• Visual cues are the greatest catalyst of our behavior. Therefore, it’s important to live and work in environments that are filled with productive cues and devoid of unproductive ones.
  • Be the architect of your environment.


Chapter 11: Walk Slowly, but Never Backward
Pgs. 141-143  | Key Theme: Taking Action

Why I Like It

I firmly believe “perfect is the enemy of good.” And as a marketing leader, your decisions have tremendous impact throughout your organization. But talking and planning can only get you so far. And while it’s easy to talk about everything you’re going to do, it’s another thing entirely to actually do it. Just remember: steady progress is better than no progress at all.

Key Reading

  • Perfect is the enemy of good.
  • Unless you try and try and try again, you’ll never really know what works best.
  • Planning, strategizing, and learning are all good things, but they don’t produce a result.
  • Motion is different from action.
    • While motion is useful, but it will never produce an outcome by itself
    • Yet motion allows us to feel like we’re making progress without running the risk of failure.
  • To avoid action is to delay failure
  • You don’t want to merely be planning. You want to be practicing.


Chapter 13: How to Stop Procrastinating by Using the Two-Minute Rule
Pgs. 162-167 | Key Theme: Showing Up

Why I Like It

It’s all too easy to get swept up in a big idea. But sometimes, starting small is the better solution. Whether it be a new hobby or a full-fledged marketing campaign, while it’s good to know where you want to end up, ensure you’re thinking about the right steps that will enable you to get there as well.

Key Reading

  • Even when you know you should start small, it’s easy to start too big.
    • Excitement inevitably takes over and you end up trying to do too much too soon.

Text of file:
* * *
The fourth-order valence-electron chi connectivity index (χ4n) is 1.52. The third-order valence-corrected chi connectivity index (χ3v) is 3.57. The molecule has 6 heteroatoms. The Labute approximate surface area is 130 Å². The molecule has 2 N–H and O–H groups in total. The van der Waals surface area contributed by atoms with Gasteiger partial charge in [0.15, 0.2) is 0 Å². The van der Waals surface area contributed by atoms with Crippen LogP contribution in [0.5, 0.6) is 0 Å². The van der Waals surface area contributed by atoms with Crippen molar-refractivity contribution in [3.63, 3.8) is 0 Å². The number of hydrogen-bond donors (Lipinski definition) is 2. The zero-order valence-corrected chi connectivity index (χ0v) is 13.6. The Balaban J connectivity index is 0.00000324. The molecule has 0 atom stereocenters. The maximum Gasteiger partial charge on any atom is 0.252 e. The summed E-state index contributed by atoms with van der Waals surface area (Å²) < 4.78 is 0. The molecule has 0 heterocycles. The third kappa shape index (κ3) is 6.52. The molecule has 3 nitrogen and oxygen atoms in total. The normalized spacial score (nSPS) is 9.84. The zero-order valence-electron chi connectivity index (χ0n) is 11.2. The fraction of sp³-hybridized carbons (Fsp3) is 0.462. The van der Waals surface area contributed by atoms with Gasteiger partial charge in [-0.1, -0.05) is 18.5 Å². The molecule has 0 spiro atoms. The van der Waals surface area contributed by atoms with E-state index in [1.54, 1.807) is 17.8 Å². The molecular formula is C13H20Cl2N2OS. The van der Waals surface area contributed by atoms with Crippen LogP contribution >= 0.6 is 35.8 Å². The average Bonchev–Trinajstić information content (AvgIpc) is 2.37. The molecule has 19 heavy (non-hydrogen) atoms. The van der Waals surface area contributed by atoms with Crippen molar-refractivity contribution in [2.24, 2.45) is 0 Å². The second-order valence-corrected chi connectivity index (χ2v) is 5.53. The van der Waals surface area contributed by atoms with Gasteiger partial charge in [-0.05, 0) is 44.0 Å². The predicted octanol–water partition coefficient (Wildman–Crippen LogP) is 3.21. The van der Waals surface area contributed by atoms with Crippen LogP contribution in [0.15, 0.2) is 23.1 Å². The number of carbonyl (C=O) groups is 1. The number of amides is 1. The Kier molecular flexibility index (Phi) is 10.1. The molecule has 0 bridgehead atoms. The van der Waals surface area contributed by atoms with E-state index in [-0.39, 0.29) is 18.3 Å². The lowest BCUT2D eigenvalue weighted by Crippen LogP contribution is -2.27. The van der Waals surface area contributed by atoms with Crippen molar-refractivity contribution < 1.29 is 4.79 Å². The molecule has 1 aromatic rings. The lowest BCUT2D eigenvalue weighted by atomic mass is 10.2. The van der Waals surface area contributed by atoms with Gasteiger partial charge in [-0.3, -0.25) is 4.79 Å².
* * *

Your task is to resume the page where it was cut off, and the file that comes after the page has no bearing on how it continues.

• Make your habits as easy as possible to start.
    • When you start a new habit, it should take less than two minutes to do.
    • Nearly any habit can be scaled down into a two-minute version.
  • Once you start doing the right thing, it becomes easier to continue doing it.
    • A new habit shouldn’t feel like a challenge.
  • The point is to not do one thing. The point is to master the habit of showing up.
  • A habit must be established before it can be improved.
    • You have to standardize before you can optimize.


Chapter 14: How to Make Good Habits Inevitable and Bad Habits Impossible & Chapter 16: How to Stick with Good Habits Every Day
Pgs. 171-173  | Key Theme: Breaking Bad Habits
Pgs. 195-200  | Key Theme: Locking in Good Habits

Why I Like It

Once you’ve established a habit, it can be a challenge in and of itself to simply continue doing it. And breaking bad habits is even harder! While we all have the best intentions to make better choices for ourselves, making those choices again and again can be quite the challenge. So what can you do to make this process easier?

Key Reading

  • The best way to break a bad habit is to make it impractical to do.
  • Increase the friction until you don’t even have the option to act.
  • A single good choice can deliver returns again and again.
  • The Paper Clip Strategy
    • Making progress is satisfying and visual measures—like moving paper clips from a full jar to an empty jar every time you make progress—provides clear evidence of your progress.
    • As a result, they reinforce your behavior and add a little bit of immediate satisfaction to any activity.
  • The benefits of habit tracking:
    • Progress is obvious
    • Tracking progress is motivating
    • Tracking can be satisfying in and of itself

What books have you read lately that you’ve found to be especially intriguing or helpful? I’d love some recommendations, so please leave some in the comments below!